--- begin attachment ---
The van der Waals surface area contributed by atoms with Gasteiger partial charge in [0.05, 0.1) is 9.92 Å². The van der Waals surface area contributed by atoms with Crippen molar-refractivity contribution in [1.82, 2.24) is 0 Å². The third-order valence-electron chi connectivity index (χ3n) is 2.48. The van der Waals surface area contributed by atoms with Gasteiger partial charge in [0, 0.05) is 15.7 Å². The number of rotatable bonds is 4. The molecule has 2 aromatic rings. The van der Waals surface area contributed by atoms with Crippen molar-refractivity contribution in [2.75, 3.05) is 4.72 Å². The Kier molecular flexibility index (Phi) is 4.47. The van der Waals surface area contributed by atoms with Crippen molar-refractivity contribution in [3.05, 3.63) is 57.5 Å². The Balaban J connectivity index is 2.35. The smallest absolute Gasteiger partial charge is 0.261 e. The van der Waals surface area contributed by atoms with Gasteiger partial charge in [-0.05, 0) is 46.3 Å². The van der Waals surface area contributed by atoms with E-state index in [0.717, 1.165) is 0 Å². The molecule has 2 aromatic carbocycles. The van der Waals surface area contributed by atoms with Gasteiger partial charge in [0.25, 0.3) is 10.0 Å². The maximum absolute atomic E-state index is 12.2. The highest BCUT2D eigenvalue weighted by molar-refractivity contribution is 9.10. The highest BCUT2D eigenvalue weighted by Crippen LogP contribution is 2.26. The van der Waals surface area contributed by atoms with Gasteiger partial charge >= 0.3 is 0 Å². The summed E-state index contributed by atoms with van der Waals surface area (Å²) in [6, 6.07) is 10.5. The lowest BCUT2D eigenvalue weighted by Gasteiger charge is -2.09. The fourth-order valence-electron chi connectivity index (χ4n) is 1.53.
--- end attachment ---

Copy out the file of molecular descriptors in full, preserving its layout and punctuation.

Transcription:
The van der Waals surface area contributed by atoms with Gasteiger partial charge in [0.05, 0.1) is 9.92 Å². The van der Waals surface area contributed by atoms with Crippen molar-refractivity contribution in [1.82, 2.24) is 0 Å². The third-order valence-electron chi connectivity index (χ3n) is 2.48. The van der Waals surface area contributed by atoms with Gasteiger partial charge in [0, 0.05) is 15.7 Å². The number of rotatable bonds is 4. The molecule has 2 aromatic rings. The van der Waals surface area contributed by atoms with Crippen molar-refractivity contribution in [2.75, 3.05) is 4.72 Å². The Kier molecular flexibility index (Phi) is 4.47. The van der Waals surface area contributed by atoms with Crippen molar-refractivity contribution in [3.05, 3.63) is 57.5 Å². The Balaban J connectivity index is 2.35. The smallest absolute Gasteiger partial charge is 0.261 e. The van der Waals surface area contributed by atoms with Gasteiger partial charge in [-0.05, 0) is 46.3 Å². The van der Waals surface area contributed by atoms with E-state index in [0.717, 1.165) is 0 Å². The molecule has 2 aromatic carbocycles. The van der Waals surface area contributed by atoms with Gasteiger partial charge in [0.25, 0.3) is 10.0 Å². The maximum absolute atomic E-state index is 12.2. The highest BCUT2D eigenvalue weighted by molar-refractivity contribution is 9.10. The highest BCUT2D eigenvalue weighted by Crippen LogP contribution is 2.26. The van der Waals surface area contributed by atoms with Gasteiger partial charge >= 0.3 is 0 Å². The summed E-state index contributed by atoms with van der Waals surface area (Å²) in [6, 6.07) is 10.5. The lowest BCUT2D eigenvalue weighted by Gasteiger charge is -2.09. The fourth-order valence-electron chi connectivity index (χ4n) is 1.53.